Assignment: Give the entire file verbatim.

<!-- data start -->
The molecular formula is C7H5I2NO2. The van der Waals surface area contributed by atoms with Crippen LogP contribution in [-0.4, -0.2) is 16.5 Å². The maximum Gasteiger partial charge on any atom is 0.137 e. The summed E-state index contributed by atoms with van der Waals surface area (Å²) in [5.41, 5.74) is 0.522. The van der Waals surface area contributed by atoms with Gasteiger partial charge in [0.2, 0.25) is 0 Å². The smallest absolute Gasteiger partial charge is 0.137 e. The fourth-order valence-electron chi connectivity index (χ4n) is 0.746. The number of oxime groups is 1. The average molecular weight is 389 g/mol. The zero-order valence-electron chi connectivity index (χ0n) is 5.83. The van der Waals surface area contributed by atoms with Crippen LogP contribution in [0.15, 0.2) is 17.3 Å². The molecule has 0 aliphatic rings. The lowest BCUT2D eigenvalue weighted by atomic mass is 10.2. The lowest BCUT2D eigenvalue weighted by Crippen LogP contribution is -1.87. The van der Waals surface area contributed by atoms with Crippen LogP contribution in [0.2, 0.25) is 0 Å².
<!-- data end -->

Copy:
The molecular formula is C7H5I2NO2. The van der Waals surface area contributed by atoms with Crippen LogP contribution in [-0.4, -0.2) is 16.5 Å². The maximum Gasteiger partial charge on any atom is 0.137 e. The summed E-state index contributed by atoms with van der Waals surface area (Å²) in [5.41, 5.74) is 0.522. The van der Waals surface area contributed by atoms with Gasteiger partial charge in [0.2, 0.25) is 0 Å². The smallest absolute Gasteiger partial charge is 0.137 e. The fourth-order valence-electron chi connectivity index (χ4n) is 0.746. The number of oxime groups is 1. The average molecular weight is 389 g/mol. The zero-order valence-electron chi connectivity index (χ0n) is 5.83. The van der Waals surface area contributed by atoms with Crippen LogP contribution in [0.15, 0.2) is 17.3 Å². The molecule has 0 aliphatic rings. The lowest BCUT2D eigenvalue weighted by atomic mass is 10.2. The lowest BCUT2D eigenvalue weighted by Crippen LogP contribution is -1.87. The van der Waals surface area contributed by atoms with Crippen LogP contribution in [0.2, 0.25) is 0 Å².